Stele of the Vultures
- An ancient Sumerian stone marker, of which a large fragment was discovered at the ancient site of Lagash by French excavatorErnestdeSarzecinthe late 1800s. The monument, now on display in Paris's Louvre Museum, earned the name "Stele of the Vultures" because one section of it depicts dead soldiers being picked at by vultures. The stele was erected circa 2525 b.c. by King Eannatum of Lagash to celebrate his military victory over King Enakalle of Umma, a rival city lying about 18 miles (29 km) northwest of Lagash.Modern scholars attach major importance to the stele as a crucial early depiction of Sumerian and, in a more general sense, Mesopotamian warfare. The artifact shows a large group of armored foot soldiers from Lagash marching in a tightly packed formation over the bodies of their slain enemies from Umma. The men in the front rank hold up their shields, creating a protective barrier, and some of the men behind them point their spears forward through the spaces between the shields, making the unit even more formidable. Such a formation was designed either to mow down or to scare off enemy forces. Many modern scholars point out the similarities this battlefield unit bears to the phalanx formation developed by the Greeks much later, in the early centuries of the first millennium b.c. (Ironically, the Greek phalanx, as modified by Macedonia's Philip II and his son, Alexander the Great, became a major factor in the Greek conquest of Mesopotamia in the fourth century b.c., when the area was part of the Persian Empire). In a lower part of the stele, King Eannatum is seen holding a battle-ax and riding in a wheeled cart drawn by four onagers (wild asses); this was the early Sumerian version of the war chariot. In this respect, the stele contains the earliest-known depiction of the military application of the wheel. The Stele of the Vultures is also notable for having the earliest-known depiction of soldiers wearing metal helmets.
Ancient Mesopotamia dictioary. Don Nardo Robert B. Kebric. 2015.
Look at other dictionaries:
stele — A common form of monument used across the ancient world, including the nation states and empires of Mesopotamia, to commemorate an important event, ruler, or decree. A typical stele (or stela) consisted of a slab of stone, or occasionally… … Ancient Mesopotamia dictioary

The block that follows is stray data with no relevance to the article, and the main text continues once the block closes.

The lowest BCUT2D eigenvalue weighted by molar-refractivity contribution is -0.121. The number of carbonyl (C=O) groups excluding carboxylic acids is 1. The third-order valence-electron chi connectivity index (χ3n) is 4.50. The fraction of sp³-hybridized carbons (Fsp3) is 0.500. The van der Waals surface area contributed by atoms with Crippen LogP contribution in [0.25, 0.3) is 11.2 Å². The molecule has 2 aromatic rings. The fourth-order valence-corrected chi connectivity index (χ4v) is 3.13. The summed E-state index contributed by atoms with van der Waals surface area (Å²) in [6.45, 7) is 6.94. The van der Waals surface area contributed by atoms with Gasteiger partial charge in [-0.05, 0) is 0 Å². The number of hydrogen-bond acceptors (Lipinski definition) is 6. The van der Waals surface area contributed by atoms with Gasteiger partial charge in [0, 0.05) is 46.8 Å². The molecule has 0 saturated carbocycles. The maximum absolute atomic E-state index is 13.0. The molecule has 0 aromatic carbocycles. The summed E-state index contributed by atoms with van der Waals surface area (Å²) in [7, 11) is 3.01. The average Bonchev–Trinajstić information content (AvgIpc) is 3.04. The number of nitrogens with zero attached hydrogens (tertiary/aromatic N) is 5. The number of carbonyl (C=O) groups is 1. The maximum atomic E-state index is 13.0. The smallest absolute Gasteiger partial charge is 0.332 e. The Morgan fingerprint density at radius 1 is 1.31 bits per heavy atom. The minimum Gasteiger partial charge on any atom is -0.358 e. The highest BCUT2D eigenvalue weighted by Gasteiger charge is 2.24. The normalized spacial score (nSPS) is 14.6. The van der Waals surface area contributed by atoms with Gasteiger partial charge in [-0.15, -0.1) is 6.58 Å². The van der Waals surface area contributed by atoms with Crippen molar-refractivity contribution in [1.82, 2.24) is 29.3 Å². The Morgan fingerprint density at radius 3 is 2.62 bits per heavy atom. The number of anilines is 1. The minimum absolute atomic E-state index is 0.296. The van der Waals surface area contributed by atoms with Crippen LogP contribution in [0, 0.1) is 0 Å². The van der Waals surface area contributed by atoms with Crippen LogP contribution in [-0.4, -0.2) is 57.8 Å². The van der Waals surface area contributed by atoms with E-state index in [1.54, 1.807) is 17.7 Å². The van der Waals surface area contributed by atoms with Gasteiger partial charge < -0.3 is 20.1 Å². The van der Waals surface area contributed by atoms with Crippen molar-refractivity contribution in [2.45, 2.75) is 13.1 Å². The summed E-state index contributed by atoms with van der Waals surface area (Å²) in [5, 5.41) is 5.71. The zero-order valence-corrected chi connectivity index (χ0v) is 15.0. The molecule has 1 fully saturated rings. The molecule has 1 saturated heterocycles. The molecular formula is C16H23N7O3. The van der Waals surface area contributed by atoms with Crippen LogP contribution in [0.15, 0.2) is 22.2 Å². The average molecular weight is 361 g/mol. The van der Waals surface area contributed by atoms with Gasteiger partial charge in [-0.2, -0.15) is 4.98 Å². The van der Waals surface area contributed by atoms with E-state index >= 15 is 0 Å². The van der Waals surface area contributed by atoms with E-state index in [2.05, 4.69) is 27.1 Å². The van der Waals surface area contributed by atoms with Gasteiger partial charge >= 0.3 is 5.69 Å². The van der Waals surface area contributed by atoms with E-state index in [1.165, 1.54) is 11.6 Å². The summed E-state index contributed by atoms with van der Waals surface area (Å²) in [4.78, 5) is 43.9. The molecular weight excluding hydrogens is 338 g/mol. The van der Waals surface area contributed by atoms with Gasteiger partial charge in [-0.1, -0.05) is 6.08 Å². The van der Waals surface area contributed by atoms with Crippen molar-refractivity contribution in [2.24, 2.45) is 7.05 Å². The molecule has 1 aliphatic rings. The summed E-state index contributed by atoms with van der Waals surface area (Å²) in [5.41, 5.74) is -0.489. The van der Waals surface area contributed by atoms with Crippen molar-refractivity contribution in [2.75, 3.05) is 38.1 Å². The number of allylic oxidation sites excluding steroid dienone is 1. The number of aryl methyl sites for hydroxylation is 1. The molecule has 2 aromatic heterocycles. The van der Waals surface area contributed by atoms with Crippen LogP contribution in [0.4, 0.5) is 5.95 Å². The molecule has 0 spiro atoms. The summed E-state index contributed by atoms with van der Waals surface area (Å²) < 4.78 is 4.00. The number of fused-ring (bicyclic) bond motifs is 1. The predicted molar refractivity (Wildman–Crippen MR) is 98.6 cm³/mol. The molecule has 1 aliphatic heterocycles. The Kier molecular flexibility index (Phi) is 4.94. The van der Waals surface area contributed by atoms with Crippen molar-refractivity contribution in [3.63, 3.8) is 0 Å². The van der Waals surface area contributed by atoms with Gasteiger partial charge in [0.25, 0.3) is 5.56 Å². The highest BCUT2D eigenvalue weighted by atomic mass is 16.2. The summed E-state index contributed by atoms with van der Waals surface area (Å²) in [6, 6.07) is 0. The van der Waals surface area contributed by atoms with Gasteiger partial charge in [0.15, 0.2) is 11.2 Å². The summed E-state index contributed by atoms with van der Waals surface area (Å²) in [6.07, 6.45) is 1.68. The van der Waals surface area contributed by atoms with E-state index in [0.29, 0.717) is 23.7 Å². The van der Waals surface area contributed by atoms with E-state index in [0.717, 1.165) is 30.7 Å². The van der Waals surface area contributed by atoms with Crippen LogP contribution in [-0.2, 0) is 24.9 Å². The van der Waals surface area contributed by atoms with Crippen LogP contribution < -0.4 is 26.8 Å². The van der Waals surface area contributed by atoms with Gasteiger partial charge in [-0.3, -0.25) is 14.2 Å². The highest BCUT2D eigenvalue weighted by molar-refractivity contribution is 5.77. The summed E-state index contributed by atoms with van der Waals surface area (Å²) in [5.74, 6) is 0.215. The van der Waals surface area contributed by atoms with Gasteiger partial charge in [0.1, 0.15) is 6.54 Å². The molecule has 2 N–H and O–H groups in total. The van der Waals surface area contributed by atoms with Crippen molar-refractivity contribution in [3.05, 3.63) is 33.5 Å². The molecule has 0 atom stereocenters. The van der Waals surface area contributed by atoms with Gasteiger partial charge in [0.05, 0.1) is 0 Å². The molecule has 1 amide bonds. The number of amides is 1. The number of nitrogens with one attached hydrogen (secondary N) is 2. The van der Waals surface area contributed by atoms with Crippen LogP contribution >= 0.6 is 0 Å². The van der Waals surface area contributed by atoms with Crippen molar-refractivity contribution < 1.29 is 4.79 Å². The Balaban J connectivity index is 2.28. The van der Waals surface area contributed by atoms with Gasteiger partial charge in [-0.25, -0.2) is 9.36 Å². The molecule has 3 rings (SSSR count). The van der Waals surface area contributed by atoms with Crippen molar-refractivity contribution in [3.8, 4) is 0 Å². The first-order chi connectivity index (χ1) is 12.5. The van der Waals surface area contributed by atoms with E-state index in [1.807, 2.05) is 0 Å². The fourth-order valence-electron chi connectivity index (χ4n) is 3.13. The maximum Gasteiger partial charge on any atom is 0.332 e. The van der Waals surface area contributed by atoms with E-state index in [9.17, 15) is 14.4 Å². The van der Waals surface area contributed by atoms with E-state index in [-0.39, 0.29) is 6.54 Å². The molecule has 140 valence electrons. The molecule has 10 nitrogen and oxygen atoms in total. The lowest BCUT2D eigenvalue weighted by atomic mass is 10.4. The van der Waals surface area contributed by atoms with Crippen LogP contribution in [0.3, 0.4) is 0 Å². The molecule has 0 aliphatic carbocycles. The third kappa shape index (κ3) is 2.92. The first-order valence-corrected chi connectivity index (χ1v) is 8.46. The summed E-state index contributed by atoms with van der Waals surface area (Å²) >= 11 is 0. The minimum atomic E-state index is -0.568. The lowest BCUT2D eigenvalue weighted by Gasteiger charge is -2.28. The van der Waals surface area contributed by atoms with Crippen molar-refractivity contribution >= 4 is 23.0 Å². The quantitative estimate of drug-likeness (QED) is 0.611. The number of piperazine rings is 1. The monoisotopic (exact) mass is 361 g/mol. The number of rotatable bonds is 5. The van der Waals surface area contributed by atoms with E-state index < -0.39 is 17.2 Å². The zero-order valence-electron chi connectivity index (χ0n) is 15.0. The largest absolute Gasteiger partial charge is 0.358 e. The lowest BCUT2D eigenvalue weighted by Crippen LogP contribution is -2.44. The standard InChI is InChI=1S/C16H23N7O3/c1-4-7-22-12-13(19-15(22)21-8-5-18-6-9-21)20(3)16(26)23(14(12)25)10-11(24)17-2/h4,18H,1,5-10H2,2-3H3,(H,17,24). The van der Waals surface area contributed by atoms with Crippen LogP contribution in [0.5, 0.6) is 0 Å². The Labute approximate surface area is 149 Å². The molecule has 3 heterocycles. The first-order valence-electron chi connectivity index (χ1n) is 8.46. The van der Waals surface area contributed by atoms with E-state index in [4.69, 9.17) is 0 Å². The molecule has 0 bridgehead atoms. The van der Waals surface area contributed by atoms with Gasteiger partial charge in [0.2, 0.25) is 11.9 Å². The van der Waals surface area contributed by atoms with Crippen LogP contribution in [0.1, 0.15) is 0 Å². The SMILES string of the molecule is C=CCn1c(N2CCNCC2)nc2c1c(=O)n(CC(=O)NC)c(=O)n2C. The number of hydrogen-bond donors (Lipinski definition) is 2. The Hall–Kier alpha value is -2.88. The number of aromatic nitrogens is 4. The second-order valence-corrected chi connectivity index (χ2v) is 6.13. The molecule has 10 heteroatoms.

Akkadian Empire — The first large scale empire that rose in Mesopotamia, centered on the city of Akkad, situated perhaps east or northeast of Babylon. Modern scholars usually use the term Akkadian to describe the inhabitants of northern Babylonia or, more… … Ancient Mesopotamia dictioary
Période des dynasties archaïques — Stèle des vautours, face, registre supérieur : la « phalange » de l armée de Lagash triomphant des troupes de la cité rivale, Umma. La période des Dynasties archaïques (DA) est une phase de l histoire de la Mésopotamie, parfois… … Wikipédia en Français
History of Sumer — The history of Sumer, taken to include the prehistoric Ubaid and Uruk periods, spans the 5th to 3rd millennia BC, ending with the downfall of the Third Dynasty of Ur around 2004 BC, followed by a transition period of Amorite states before the… … Wikipedia
Military history of Iraq — The military history of Iraq, due to a rich archaeological record, is one of the longest in written human history. The region of Iraq, which used to be Mesopotamia, has been referred to as the cradle of civilization , and wars of conquest have… … Wikipedia
Middle Eastern Empires — The Middle East has been the political center of several empires through history. Many of the earliest known empires originated in the middle east. Middle eastern empires have been instrumental in the spreading of ideas, technology and religions… … Wikipedia
Sumerians — The first important ancient people to inhabit Mesopotamia, specifically the flat lands of southeastern Mesopotamia near the Persian Gulf, the region called Sumer by the Babylonians. The Sumerians were well entrenched in the area by the fourth… … Ancient Mesopotamia dictioary
weapons and warfare, land — Mesopotamia was not only the site of the world s first cities, but also of humanity s first major land armies and wars. Archaeological evidence shows that small scale fighting among tribes and villages was an inevitable phenomenon across the… … Ancient Mesopotamia dictioary
Eannatum — was a Sumerian king of Lagash who established one of the first verifiable empires in history.Conquest of SumerEannatum, grandson of Ur Nanshe, was a king of Lagash who conquered all of Sumer, including Ur, Nippur, Akshak, Larsa, and Uruk, which… … Wikipedia
History of Mesopotamia — Ancient Mesopotamia was settled and conquered by numerous ancient civilizations. Dates for events in ancient Mesopotamia are still controversial, and several different methods and standards of dating exist for the Chronology of the ancient Near… … Wikipedia